I bolted out of my brother’s Jetta before it came to a stop and had the snowblower churning before Mom had undone her seatbelt. This delay turned out to be fortuitous when my relative inexperience with operating the contraption caused me to neglect the snow’s chute, and I inexplicably placed the first row of snow directly on the Altima’s passenger window. Sorry Mom. As I suffered through displacing the snow from our driveway, Mom, Dad, and my brother Matt dodged my work and unloaded the cars.
After the driveway had been charitably cleared, Mom demonstrated her inherited Christmas aptitude by surrounding me with dozens of perfect gifts. An
What followed, though, were some much needed peaceful days of rest. The three guys of the family spent the vacation torturing Mom into playing card games, and I made an appearance at the local bar – mostly to belittle the locals. Dick Cheney would have been proud.
After just two nights, and 10 inches of snow, Dad and I departed sleepy Okoboji for the mountainous city of
After a delicious dinner, a few hours of sleep, Dad (with glasses in place) and I were back on the road at . Now, it’s important to establish that I love skiing more than Henry VIII loved wives. In 5th grade Dad took me skiing at the misnamed
By the time Matt and Dad made it out of the chalet, I had precociously tackled all of
Quite easily, the highlight of Breckenridge is the mountain’s t-bar that ejects skiers above the
The “Little Boy Feeling” is something I have coined and believe is something for which I deserve praise and fortune. Everyone has had the LBF at some point in his or her lifetime. And as we get older, it diminishes in correlation with age. Essentially, the LBF is the sensation that swarms over your body and reminds you why you are human. It’s like a first date, the first time you have sex, and your first home run all rolled in to one. For me, the LBF usually occurs when I walk into a baseball stadium for the first time. I remember it most clearly the first time I saw
The first thing that hits you is the smell. As you catch a glimpse of the green corners of the stadium, you see the Citgo Sign light up, and the smell known to baseball fans everywhere, composed of hot dogs, sunflower seeds, sweat, and beer, dominates your nostrils. After presenting your tickets and entering the grandstand, you are transported back to 1920 envisioning Babe Ruth smoking a cigar and making his way to the field. And then the best part of all – you emerge form the concrete mass to catch your first site of the bright green field stitched with bright chalk lines, stretched beneath the Green Monster, and the LBF overwhelms your senses. That simple feeling of pure pleasure, childhood innocence, and blissful ignorance, is what I call the LBF. As I’ve grown older, it occurs more infrequently, but every so often it crops up, and I remember what it’s like to be 10 and content. And that is exactly how I felt when I stepped off the t-bar at Breckenridge’s highest peak. Laying in the snow, water creeping into my pants, and skis careening down the mountain, just 2 minutes after my arrival, the LBF was no longer on my mind.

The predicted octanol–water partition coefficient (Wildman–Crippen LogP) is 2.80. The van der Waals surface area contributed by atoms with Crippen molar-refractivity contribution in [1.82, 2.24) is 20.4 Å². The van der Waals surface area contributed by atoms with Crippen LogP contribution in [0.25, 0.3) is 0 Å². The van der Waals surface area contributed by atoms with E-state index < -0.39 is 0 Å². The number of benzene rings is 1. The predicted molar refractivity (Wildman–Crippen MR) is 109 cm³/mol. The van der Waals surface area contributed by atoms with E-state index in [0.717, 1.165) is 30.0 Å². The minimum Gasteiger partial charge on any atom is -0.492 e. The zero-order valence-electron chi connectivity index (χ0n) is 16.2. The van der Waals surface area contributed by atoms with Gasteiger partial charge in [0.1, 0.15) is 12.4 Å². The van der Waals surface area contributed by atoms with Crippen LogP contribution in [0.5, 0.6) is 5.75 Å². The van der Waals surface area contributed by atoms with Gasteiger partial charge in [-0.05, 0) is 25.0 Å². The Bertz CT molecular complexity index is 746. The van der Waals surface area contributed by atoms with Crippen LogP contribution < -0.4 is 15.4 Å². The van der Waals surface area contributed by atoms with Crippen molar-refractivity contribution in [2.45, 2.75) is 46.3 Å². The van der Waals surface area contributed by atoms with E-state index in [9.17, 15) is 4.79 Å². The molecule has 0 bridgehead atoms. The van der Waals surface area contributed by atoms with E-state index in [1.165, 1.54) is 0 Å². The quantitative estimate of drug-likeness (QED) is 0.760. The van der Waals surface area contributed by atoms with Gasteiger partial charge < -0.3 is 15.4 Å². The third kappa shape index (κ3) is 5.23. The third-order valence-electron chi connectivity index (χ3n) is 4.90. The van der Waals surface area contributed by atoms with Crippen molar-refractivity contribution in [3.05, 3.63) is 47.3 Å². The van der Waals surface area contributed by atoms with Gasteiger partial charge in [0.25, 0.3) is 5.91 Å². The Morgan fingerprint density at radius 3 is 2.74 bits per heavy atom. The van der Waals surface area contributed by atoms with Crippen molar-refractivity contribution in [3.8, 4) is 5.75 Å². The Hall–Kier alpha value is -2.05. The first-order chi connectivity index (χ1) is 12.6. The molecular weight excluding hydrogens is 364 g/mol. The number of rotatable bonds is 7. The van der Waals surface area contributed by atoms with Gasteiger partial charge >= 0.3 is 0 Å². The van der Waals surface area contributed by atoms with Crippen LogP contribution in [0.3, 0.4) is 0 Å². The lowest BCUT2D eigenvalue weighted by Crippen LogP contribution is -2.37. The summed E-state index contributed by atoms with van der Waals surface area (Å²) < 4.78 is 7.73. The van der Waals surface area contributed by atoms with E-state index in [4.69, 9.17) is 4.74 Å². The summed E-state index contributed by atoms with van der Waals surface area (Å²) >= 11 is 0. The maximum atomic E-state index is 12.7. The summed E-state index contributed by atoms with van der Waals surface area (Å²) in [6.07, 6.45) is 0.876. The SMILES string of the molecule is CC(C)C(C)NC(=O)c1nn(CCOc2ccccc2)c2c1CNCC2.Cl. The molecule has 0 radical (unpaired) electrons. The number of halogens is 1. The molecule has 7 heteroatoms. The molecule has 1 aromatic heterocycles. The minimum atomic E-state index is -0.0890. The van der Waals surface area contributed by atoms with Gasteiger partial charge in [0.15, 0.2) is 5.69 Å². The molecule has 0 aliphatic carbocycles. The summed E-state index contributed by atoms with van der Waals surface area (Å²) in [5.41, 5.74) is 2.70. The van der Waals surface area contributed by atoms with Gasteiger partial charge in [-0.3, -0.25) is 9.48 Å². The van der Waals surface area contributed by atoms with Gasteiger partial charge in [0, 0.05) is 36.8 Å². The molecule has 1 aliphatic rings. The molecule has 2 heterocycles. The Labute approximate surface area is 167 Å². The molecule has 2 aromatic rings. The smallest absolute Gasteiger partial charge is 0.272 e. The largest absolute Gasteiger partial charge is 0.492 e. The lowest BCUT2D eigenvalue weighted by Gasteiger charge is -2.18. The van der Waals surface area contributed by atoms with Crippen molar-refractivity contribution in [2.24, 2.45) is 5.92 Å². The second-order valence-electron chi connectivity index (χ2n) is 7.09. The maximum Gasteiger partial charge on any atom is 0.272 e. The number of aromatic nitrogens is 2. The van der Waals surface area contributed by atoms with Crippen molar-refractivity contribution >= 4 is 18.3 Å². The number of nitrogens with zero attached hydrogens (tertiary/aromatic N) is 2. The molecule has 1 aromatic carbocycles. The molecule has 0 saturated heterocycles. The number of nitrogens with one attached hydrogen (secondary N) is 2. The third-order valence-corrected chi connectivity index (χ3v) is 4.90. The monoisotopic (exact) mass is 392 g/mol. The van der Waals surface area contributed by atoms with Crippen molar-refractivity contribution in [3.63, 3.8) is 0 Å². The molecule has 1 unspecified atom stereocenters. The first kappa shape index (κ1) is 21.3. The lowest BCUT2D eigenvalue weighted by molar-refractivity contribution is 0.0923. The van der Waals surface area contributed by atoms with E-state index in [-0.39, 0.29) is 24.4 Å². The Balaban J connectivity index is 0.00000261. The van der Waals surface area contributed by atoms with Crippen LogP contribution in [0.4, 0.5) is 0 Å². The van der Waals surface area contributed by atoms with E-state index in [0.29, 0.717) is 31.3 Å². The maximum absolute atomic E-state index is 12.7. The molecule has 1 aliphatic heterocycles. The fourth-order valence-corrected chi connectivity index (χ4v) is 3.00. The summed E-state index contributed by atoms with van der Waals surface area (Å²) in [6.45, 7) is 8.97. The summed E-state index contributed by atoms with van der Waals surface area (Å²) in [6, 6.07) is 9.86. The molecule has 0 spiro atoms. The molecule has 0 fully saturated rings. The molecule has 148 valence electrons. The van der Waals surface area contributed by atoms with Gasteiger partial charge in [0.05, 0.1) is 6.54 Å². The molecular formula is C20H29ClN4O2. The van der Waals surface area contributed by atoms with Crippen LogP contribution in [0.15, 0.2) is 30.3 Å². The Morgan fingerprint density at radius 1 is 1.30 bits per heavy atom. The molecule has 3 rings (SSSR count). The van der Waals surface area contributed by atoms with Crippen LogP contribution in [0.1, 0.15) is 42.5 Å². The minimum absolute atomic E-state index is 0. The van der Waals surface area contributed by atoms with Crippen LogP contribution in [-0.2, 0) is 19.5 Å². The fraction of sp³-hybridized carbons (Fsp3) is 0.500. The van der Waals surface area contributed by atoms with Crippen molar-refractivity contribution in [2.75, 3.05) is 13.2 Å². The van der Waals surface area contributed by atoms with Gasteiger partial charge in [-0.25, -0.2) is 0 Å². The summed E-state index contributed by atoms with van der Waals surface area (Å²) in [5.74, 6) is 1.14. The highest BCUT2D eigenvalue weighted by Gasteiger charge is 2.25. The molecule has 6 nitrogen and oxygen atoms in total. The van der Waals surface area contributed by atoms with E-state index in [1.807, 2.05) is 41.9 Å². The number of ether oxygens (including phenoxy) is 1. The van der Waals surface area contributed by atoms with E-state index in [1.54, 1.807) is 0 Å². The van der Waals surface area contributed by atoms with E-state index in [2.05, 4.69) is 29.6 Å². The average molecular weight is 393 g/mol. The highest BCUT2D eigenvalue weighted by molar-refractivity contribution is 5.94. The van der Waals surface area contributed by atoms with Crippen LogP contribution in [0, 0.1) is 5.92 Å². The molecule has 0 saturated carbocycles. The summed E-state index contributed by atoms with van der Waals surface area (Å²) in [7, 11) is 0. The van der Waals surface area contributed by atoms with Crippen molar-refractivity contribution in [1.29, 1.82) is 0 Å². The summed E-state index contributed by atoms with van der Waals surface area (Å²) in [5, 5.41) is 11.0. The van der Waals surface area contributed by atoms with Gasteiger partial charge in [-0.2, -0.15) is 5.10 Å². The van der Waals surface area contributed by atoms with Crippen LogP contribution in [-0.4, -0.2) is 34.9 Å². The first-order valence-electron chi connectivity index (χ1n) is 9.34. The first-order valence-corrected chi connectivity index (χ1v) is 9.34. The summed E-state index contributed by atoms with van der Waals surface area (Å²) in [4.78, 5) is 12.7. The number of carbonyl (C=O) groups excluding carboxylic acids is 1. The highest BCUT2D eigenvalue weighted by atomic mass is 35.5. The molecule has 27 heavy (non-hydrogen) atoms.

About in the afternoon, the altitude, the 14-hour car ride, and the 7 hours of skiing finally got to us. We made our way to the run, creatively titled “ run” that delivers skiers to their cars at the end of their day, and eased our way off the mountain. To a kid from
Day 1 of skiing ended peacefully enough, Dad and I returned to
Day 2 of skiing brought its own surprises. Dad and I summited Keystone,
Soon after our arrival though, we immediately made for A-Basin’s highest point, which was attained easily enough as half the mountain was closed due to insufficient snow. After a day and half of skiing, and nearing complete exhaustion, I found myself staring down at my dad across the hardest moguls I had ever seen.
As I began my descent, composing my last words and remembering my Catholicism, I was quite literally, and metaphorically, departing from the zenith of my ten-day holiday vacation. While the break wasn’t about to cascade quite as precipitously or as violently as I was, leaving this peak meant beginning the trudge back to the office on Monday morning. Despite my “Danger Will Robinson” feelings, I navigated the moguls much to my dad’s amusement. The mountain had finally conquered me. While earlier on the trip, I had been daring enough to attempt any run, my tired legs and fragile constitution, prohibited any additional attempts. After making our way through those moguls, we breezed through a few blues, enjoying the scenery of A-Basin and taking our time to wind down our long-awaited skication.
Begrudgingly, Dad convinced me to return to the car, and we began our drive back to
Gordon was kind enough to deliver me to the airport next morning, and due to the crotch bomber’s sudden rise to fame, security was a nightmare. The flight got to
Courtney and I also had the chance to see Sherlock Holmes, and I’m fast becoming a fan of Robert Downey, Jr., much to the worry of the unblighted veins in my forearms. The movie, however, is expertly directed, though emphasizes Sherlock Holmes’ bizarre jujitsu acumen. Still, once one separates the Holmes created by Sir Arthur from the one created by Guy Ritchie, the film comes alive. I found myself remembering the delightfully fun Encyclopedia Brown books of my childhood.
Courtney, two of her high school friends, and I drove to